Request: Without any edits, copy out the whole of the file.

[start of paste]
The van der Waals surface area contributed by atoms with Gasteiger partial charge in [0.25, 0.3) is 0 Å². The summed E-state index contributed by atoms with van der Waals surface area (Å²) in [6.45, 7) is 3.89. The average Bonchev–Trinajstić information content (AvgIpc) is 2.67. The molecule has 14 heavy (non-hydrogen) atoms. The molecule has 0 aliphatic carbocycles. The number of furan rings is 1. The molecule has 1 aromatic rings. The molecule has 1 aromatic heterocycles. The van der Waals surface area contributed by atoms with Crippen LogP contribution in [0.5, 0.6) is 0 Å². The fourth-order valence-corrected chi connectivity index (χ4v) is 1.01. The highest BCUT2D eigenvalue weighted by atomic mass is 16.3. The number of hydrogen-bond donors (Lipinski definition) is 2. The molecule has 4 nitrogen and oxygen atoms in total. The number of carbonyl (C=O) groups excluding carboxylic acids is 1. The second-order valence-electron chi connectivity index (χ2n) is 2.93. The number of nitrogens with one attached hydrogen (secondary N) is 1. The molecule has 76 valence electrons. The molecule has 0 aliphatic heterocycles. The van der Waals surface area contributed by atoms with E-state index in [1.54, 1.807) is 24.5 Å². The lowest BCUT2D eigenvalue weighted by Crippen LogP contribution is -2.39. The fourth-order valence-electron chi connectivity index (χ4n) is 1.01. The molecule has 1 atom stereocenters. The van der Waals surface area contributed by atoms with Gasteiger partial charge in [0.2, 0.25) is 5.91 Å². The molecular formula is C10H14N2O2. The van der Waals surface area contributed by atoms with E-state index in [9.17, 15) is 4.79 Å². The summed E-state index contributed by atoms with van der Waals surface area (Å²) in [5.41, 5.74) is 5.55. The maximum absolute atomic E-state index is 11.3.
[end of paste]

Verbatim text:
The van der Waals surface area contributed by atoms with Gasteiger partial charge in [0.25, 0.3) is 0 Å². The summed E-state index contributed by atoms with van der Waals surface area (Å²) in [6.45, 7) is 3.89. The average Bonchev–Trinajstić information content (AvgIpc) is 2.67. The molecule has 14 heavy (non-hydrogen) atoms. The molecule has 0 aliphatic carbocycles. The number of furan rings is 1. The molecule has 1 aromatic rings. The molecule has 1 aromatic heterocycles. The van der Waals surface area contributed by atoms with Crippen LogP contribution in [0.5, 0.6) is 0 Å². The fourth-order valence-corrected chi connectivity index (χ4v) is 1.01. The highest BCUT2D eigenvalue weighted by atomic mass is 16.3. The number of hydrogen-bond donors (Lipinski definition) is 2. The molecule has 4 nitrogen and oxygen atoms in total. The number of carbonyl (C=O) groups excluding carboxylic acids is 1. The second-order valence-electron chi connectivity index (χ2n) is 2.93. The number of nitrogens with one attached hydrogen (secondary N) is 1. The molecule has 76 valence electrons. The molecule has 0 aliphatic heterocycles. The van der Waals surface area contributed by atoms with E-state index in [1.54, 1.807) is 24.5 Å². The lowest BCUT2D eigenvalue weighted by Crippen LogP contribution is -2.39. The fourth-order valence-electron chi connectivity index (χ4n) is 1.01. The molecule has 1 atom stereocenters. The van der Waals surface area contributed by atoms with Gasteiger partial charge in [0.2, 0.25) is 5.91 Å². The molecular formula is C10H14N2O2. The van der Waals surface area contributed by atoms with E-state index in [9.17, 15) is 4.79 Å². The summed E-state index contributed by atoms with van der Waals surface area (Å²) in [5.41, 5.74) is 5.55. The maximum absolute atomic E-state index is 11.3.